Friday, July 15, 2011

Misquoting Jesus

So -- besides my wandering placenta and the crop of eager and (mostly) pleasant TFA newbies at work -- this week was most about this Bart D. Ehrman and Marcus J. Borg, two guys who know more about the Bible than the collective congregations of my child and who I suspect would still have been wrenched out of my hands back in eighth grade.

I'm only a couple of chapters into Ehrman's Misquoting Jesus, but I am already trying to piece together my sense of well-being, rocked a little by the (somewhat obvious?) revelation that, in a literal sense, the Bible I'm reading was pieced together, copied, edited, sometimes probably approximated or guessed at or changed, rather than being spoken into its current (English, typeset, formatted) iteration by God Himself.

I'm not sure how this figures into to my understanding of the Bible, though I'm starting to feel less like it pretty much rips God out of my reach.

Borg's The Heart of Christianity is kind of a soothing counterpoint, at least so far -- I think it's one I'm going to have to read twice before returning. Borg, unlike Ehrman, is pretty forthcoming about the fact that he considers himself a Christian. He makes an extremely comforting distinction between kinds of faith, and between faith as an intimacy with God and faith as subscription to specific ideas about God.

The problem is that, however tense and frustrated I became trying to generate a belief that the Bible was literally true -- to be sure I really believed it and wasn't just trying to make myself feel better, to argue my way into knowing things that contradict most of the other things I know -- it is terrifying to think about just not trying to do that anymore. Just... entertaining the idea that the virgin birth might not be literal is not just scary, and isn't scary because of the threat of punishment; it's sad, and it's sad because it feels good to feel sure of things, however vulnerable that sureness feels.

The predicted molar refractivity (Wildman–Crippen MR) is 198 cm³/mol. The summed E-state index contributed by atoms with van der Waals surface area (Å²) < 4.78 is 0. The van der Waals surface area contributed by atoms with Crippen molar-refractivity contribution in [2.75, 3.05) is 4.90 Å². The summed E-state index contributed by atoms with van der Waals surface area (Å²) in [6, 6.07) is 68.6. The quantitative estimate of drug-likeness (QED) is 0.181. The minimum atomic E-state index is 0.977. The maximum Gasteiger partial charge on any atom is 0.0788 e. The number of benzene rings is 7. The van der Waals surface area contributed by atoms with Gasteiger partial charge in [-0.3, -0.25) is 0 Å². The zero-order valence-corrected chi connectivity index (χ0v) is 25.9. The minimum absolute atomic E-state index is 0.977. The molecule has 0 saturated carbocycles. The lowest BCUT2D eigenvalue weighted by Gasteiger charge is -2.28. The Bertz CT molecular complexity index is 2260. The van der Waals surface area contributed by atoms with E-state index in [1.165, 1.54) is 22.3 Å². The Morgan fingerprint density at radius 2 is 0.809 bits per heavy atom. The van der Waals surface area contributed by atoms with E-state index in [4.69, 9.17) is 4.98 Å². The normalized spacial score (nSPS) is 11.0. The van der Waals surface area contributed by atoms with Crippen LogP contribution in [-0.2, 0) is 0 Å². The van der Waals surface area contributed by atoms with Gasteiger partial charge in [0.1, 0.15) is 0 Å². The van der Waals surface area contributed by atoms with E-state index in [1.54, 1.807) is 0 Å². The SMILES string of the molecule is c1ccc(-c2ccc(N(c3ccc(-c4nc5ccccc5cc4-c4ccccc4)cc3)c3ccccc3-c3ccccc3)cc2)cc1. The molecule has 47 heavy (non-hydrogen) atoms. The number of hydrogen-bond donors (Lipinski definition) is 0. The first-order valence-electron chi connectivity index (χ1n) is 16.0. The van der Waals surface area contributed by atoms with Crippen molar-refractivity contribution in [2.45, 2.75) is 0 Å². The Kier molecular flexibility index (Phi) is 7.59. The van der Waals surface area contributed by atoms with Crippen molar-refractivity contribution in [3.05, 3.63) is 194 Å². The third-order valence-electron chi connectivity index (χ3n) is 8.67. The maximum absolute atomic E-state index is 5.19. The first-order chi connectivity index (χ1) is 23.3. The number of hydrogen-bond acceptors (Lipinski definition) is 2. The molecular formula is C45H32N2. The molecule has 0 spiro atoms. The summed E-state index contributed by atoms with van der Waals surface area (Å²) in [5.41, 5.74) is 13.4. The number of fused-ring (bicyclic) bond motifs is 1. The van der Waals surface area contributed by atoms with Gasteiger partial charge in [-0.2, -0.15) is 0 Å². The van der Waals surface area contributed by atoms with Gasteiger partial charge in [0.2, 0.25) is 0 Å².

Saturday, April 23, 2011

Interlude: Easter Sunday

So, basically, my church folded, and I was really sad, and I want that church back and stopped attending at all in order to tutor Chinese kids every Saturday.

I signed up for a grad course in Critical Theory and am pushing my way through Jameson.

I make more money, doing less work, and volunteer all over and take classes and may be preggers again.

I am interested in how to read Genesis, now. I am interested in how to integrate practical truths which are deeply resonant with spiritual/religious truths which I deeply want to believe.

I guess, as a starting point, things that much occupy my time and that do not matter:

1. my bulimia. I am annoyed with it, and with my own insistence on not taking the medication/working in therapy/using the coping tools I need in order to function. Ignoring it does not make it go away.

2. my "professional life." Feeds directly into my bulimia. Trolling job sites is a waste of time. I'm where I need to be right now: focusing on the million parts of my life that do not have to do with work. The conflation of my life with my job is devastating to the parts of my life that matter, once, and my freedom to be of service in the world is not located in a "meaningful job" but in the things I am able to do besides my job that help others.

Getting this clutter out of my life, finding my bearings, getting away from my overwhelming need to control and define every single aspect of my existence -- heavy enough projects for right now.

Happy Easter...